Walmart has already gotten good engagement on another feature that facilitates faster pickup.
When shoppers use the “check in” function to let the retailer know they are on their way, Walmart can track their vehicle and have their order ready exactly when they arrive, getting customers back on the road as soon as possible but also preserving food quality by keeping products in the proper temperature zones until the last possible moment.
Another way the company plans to shorten the pickup wait time is by having shoppers use the app to indicate which numbered space they are in and what color their car is.
As Walmart gathers more data from its e-commerce business and stores, it gains an understanding of which products shoppers accept in the event of out-of-stocks.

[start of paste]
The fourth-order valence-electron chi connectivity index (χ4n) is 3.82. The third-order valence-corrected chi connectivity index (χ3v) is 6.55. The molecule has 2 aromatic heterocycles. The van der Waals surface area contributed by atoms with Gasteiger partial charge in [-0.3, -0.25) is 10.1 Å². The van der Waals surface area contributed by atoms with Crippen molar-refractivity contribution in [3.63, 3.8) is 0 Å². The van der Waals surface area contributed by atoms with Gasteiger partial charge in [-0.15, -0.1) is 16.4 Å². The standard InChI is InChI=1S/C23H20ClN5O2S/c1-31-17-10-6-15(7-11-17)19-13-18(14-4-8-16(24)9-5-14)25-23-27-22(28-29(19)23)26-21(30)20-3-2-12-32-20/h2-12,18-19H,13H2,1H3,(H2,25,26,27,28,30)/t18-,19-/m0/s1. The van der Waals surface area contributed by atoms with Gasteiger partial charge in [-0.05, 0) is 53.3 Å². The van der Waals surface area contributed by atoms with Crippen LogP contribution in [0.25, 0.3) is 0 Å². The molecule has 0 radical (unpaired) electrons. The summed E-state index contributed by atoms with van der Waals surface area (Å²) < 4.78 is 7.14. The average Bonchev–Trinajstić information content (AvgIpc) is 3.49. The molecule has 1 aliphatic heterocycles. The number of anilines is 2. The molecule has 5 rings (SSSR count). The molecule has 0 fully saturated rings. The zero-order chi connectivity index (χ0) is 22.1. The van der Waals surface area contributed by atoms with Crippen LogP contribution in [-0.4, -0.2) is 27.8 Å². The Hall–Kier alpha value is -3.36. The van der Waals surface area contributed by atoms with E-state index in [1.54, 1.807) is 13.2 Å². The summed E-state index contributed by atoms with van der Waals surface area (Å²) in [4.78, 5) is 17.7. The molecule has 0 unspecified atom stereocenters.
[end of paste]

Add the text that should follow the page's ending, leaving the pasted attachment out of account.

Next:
Harnessing that information lets Walmart do a better job delivering a satisfactory item to the shopper and eliminates a decision for the personal shopper picking the order.
“It’s dynamic by individual,” Ward said. “So if we know that Customer X, whenever this product’s out of stock, they always accept that product, and it might be not necessarily a bigger pack size, it might be two of the same one, it might be a slightly different brand for the same size, and it’s different, because I might prefer that and you might not, but once we know that about you, we’re going to only ever make that decision — and a picker won’t even realize, they’ll just keep picking and keep cranking through these volumes.”